"Rarely Seen Images of the Real San Quentin": The pictures, for the most part, are prosaic, like outtakes from a yearbook photo shoot. One shows five members of an amateur rock band. Another depicts uniformed football players gathered for a team photo. In yet another, a man is shown carving an ice sculpture. Occasionally, though, the subject matter is much darker.One photo comes with caption information: “Martinez Killed in Yard, 1963.” It shows empty bleachers and what appears to be blood s … [Read more...]
Five (Or Seven) Links from a Criminal Justice System: Art, Emus, Criminalization of Poverty. But Hey, Emus!
Let's start with an op-ed in the Gotham Gazette showing how easy it is to camouflage increased punishment and surveillance as "support services": "More Evidence Punitive NYPD Youth Programs Fail":This week the New York Times revealed the content of an internal NYPD report showing that a much lauded juvenile crime program doesn’t work. It’s yet another example of misguided punitive policing, offering little by way of actual progress. Originally developed under the title “Juvenile Robbery Inte … [Read more...]
Five Links from a Criminal Justice System: Modern Dance, The Rise and Fall of Restorative Justice in a NY Town, And the Top Stories of 2016
I'm super breaking my supposed rule that I won't link to the Marshall Project here because you should be following them on Twitter. You should be following them on Twitter! And you can donate to their work here. Anyway, check out their "Next Year in Criminal Justice":The challenge at the end of any year on any beat is to make sense of the great majority of stories that fall somewhere in the middle. What’s going to “trend” in 2016 in criminal justice, and what’s not, and how can anyone possibl … [Read more...]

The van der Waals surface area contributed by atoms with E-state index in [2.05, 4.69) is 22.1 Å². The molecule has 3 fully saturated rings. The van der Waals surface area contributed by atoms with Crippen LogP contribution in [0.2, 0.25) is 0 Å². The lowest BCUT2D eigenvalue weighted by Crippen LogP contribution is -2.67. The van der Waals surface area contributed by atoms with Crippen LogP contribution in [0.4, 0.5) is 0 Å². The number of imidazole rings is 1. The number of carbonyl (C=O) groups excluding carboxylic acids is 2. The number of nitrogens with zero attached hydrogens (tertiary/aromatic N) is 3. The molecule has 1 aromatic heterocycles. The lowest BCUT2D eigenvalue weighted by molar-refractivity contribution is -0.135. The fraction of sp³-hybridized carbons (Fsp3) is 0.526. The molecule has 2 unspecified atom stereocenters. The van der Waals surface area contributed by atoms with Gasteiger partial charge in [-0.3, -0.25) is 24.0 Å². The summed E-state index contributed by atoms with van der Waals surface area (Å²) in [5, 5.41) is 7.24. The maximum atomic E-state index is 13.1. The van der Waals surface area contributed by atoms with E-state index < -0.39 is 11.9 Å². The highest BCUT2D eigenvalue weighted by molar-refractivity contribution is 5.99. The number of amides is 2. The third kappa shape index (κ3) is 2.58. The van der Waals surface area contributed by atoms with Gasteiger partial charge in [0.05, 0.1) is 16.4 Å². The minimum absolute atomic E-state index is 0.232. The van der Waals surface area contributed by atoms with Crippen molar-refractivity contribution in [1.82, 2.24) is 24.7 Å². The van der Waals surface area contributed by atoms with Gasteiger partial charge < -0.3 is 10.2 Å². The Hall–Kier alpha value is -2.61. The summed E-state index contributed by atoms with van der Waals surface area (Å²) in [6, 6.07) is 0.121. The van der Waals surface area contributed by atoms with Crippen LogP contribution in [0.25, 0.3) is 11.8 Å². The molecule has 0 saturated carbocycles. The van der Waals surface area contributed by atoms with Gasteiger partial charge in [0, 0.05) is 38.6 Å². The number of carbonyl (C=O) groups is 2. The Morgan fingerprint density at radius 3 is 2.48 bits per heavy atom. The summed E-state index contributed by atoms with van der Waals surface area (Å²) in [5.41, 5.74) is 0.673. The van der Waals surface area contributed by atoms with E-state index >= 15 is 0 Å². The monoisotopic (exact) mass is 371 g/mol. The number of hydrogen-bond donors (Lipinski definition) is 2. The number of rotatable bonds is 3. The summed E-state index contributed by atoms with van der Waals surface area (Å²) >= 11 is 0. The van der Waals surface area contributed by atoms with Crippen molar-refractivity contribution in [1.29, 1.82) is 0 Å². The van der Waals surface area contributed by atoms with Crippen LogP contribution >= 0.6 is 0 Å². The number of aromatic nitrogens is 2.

So a couple weeks ago I watched this videoand it's an interesting intro to a lot of prison-related issues. I don't think it answered the question in its title, which is fine since a) Dostoyevsky already did that (twice!) and b) Dostoyevsky's answer is basically, "That's not a question that makes sense." A few notes:So Tim Carney's interlocutors are these two guys who have both served time for politics-related chicanery. The conservative one is full of bonhomie; the liberal one is … [Read more...]
Five Links from a Criminal Justice System: Better DAs, Union vs. Heroism, Divisive Forgiveness, The Treatment-Industrial Complex, And What About the Crime Problem?
"How to Run Against a Tough-on-Crime District Attorney--And Win": District attorneys and the prosecutors who work for them are the most powerful actors in the American criminal justice system. They enjoy immense latitude in deciding what crimes to charge people with and how much prison time to push for. And yet their role in the growth of the country’s prison population, which went from less than 200,000 in 1972 to 1.5 million today, often goes unacknowledged as policymakers in Washington d … [Read more...]
"Photos of 1960s US Prison System Attempt to Show that Inmates Are Us": Lyon's images are an echo of an earlier time, a time when uniforms were white and Dr. Martin Luther King, Jr. was doing time. But the photos also serve as a dark omen, of a prison-industrial complex that would only grow more hungry, more unjust, more powerful. "The prison changed me a lot, and not in the way I could have predicted," Lyon said. "There is an expression about dope, 'Once the needle goes in, it never comes … [Read more...]
Five Links from a Criminal Justice System: Meeting Your Kidnappers, Keeping Mothers Out of Prison, Putting Cops in Schools, And Gullah Amends
Most of these links have a theme of "aftermath," I guess."What Happened After My Kidnapping":Hello, my name is Brad Pearson. In March 2006, you were one of three people who kidnapped me in West Philadelphia.I’m writing this letter not because I’m angry at you, or upset, or hurt. The opposite, actually. While the kidnapping and investigation were difficult for me, in the end they made me a stronger man.I’m a magazine writer now, and I’ve always hoped to talk to you and Jerry and Mo … [Read more...]